Fourth, given the importance of the work they do, many government attorneys receive training and develop a skill set that actually continues their advancement in private employers' eyes. Throughout the United States there are numerous partners in important law firms who received a decade or more of training as prosecutors before returning to the private sector.

Fifth, being a government attorney can potentially lead to an excellent career in a higher government post. A large number of federal judges started out as prosecutors at the state and federal level. Additionally, many important cabinet positions in both federal and state governments are filled by government attorneys each year.

Almost always, the health care and retirement benefits that government attorneys receive far eclipse what one could expect in private practice. Many government attorneys end their careers with sizable retirement benefits which do not require them to change their lifestyle at all.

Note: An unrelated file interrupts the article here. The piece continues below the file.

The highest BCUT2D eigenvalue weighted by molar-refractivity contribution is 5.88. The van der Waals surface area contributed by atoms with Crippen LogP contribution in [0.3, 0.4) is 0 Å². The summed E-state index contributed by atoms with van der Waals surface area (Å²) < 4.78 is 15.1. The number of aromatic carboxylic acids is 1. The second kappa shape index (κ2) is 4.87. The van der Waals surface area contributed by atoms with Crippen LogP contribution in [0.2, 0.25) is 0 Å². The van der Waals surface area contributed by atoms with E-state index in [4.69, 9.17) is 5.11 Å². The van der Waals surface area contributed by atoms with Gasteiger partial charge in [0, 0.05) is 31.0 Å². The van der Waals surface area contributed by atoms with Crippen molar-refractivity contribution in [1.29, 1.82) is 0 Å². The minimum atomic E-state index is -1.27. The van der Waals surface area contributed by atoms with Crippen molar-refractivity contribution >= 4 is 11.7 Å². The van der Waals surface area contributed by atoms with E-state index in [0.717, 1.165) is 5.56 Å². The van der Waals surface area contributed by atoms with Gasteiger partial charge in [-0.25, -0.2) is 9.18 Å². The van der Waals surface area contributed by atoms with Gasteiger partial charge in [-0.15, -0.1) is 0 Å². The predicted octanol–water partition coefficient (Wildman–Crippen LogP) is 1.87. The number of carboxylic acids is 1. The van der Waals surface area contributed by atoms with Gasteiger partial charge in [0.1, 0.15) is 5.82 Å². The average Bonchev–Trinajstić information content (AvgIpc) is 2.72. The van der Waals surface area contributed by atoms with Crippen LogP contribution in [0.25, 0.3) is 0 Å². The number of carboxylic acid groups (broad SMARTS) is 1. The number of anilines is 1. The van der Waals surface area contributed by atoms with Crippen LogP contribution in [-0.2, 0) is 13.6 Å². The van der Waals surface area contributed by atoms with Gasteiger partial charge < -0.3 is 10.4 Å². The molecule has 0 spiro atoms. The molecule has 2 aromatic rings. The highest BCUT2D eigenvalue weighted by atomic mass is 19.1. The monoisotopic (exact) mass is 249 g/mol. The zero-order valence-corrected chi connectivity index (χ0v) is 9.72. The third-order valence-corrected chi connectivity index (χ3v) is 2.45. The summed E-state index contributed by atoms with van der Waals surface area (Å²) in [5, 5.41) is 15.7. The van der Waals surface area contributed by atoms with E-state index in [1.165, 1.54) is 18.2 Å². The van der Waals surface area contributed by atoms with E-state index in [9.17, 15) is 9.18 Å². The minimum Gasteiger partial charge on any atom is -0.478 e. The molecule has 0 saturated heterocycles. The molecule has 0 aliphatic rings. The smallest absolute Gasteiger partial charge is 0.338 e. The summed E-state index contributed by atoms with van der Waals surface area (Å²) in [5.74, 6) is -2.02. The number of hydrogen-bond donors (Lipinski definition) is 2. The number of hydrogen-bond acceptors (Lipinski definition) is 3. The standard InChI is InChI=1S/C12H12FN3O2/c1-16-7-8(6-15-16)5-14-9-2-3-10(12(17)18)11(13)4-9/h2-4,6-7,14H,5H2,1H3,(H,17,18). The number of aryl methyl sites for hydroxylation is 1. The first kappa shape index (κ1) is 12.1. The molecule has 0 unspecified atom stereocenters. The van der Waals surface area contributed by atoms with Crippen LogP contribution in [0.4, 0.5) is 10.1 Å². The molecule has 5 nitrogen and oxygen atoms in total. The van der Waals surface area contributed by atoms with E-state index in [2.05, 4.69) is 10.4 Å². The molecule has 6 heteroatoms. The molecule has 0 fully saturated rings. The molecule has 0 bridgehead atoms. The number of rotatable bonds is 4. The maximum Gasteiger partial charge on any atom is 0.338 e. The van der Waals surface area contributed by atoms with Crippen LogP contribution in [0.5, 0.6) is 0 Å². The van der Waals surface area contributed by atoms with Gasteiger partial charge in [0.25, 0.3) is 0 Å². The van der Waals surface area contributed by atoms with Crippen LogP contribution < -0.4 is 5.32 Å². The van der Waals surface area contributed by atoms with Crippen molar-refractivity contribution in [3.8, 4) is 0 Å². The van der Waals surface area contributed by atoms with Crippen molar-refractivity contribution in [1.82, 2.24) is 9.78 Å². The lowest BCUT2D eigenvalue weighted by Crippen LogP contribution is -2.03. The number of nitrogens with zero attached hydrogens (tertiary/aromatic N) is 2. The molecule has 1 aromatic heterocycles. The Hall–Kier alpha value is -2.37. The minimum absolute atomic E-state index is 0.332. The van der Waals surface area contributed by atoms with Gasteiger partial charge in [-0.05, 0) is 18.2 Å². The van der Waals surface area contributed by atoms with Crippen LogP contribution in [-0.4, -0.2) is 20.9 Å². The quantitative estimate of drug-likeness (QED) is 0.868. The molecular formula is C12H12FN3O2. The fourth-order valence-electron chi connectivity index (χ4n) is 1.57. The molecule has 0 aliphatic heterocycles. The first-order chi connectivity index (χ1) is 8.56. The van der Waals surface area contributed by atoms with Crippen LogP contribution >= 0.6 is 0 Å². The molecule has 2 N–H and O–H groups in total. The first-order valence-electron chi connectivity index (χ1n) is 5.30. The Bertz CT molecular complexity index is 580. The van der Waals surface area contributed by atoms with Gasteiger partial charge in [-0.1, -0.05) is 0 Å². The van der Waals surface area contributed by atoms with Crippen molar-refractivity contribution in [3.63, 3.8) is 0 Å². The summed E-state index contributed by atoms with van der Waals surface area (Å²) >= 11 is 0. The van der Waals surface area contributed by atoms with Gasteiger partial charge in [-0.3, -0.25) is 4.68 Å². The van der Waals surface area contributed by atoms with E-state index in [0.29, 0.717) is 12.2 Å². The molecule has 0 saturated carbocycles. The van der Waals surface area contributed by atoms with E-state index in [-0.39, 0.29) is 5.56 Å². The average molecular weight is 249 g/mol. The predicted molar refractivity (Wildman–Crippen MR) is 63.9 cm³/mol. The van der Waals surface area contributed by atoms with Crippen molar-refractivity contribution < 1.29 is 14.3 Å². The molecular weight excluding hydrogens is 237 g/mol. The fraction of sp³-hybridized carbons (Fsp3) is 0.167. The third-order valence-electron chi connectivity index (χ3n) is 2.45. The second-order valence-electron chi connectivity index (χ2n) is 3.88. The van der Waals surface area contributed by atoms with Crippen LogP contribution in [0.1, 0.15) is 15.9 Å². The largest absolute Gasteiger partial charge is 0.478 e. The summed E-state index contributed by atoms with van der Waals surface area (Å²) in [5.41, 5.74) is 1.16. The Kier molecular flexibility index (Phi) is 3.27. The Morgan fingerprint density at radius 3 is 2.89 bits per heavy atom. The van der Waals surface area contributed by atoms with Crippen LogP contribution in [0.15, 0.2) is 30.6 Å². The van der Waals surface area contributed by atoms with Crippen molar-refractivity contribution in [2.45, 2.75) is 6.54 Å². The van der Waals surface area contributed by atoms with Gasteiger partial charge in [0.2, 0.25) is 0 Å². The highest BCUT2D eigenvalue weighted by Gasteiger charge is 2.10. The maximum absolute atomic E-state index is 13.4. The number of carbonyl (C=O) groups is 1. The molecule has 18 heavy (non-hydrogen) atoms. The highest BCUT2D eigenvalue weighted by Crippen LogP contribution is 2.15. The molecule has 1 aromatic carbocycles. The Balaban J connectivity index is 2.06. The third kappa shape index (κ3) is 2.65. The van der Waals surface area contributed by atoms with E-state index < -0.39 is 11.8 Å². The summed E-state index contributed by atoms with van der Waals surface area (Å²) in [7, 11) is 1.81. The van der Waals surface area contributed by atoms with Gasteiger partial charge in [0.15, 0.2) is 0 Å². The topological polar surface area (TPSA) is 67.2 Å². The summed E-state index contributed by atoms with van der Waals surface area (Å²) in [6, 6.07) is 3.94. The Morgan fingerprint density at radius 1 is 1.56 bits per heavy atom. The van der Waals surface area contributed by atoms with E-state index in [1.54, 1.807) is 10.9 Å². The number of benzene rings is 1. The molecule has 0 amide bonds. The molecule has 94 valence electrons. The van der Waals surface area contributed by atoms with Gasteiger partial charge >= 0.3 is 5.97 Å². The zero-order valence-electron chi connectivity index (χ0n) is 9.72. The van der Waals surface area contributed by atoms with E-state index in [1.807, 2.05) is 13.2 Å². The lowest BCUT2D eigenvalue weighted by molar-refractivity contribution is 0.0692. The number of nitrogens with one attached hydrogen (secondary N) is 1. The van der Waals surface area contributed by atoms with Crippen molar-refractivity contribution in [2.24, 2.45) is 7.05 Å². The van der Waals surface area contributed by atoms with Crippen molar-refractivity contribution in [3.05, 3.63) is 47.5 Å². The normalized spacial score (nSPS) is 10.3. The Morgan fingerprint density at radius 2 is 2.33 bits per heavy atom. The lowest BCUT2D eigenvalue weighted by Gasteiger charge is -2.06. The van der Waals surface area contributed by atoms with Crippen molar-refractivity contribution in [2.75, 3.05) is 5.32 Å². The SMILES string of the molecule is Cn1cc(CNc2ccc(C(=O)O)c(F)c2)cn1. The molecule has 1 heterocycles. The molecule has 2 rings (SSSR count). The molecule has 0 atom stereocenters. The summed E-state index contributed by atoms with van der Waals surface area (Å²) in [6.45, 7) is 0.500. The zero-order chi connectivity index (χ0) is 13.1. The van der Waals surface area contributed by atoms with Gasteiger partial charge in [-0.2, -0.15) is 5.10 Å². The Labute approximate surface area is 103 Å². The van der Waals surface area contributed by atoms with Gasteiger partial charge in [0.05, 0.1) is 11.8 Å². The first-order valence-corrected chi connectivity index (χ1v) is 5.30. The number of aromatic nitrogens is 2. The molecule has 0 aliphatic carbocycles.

At the end of the day, many attorneys choose not to work for the government. One of the most common reasons attorneys do not choose government work is because of perceived financial concerns. Nevertheless, many government attorneys do make over $100,000 a year and live comfortably.

The lure for most government attorneys is the opportunity to practice law with like-minded individuals in a relatively secure environment. Government attorneys also often enjoy much better lifestyles than other attorneys. With more time and energy left for family and leisure activities, government attorneys reap the kind of less tangible benefits that can make a tremendous difference in career satisfaction. In the end, the result is often more happy and fulfilling lives outside of work.



Harvard Law School.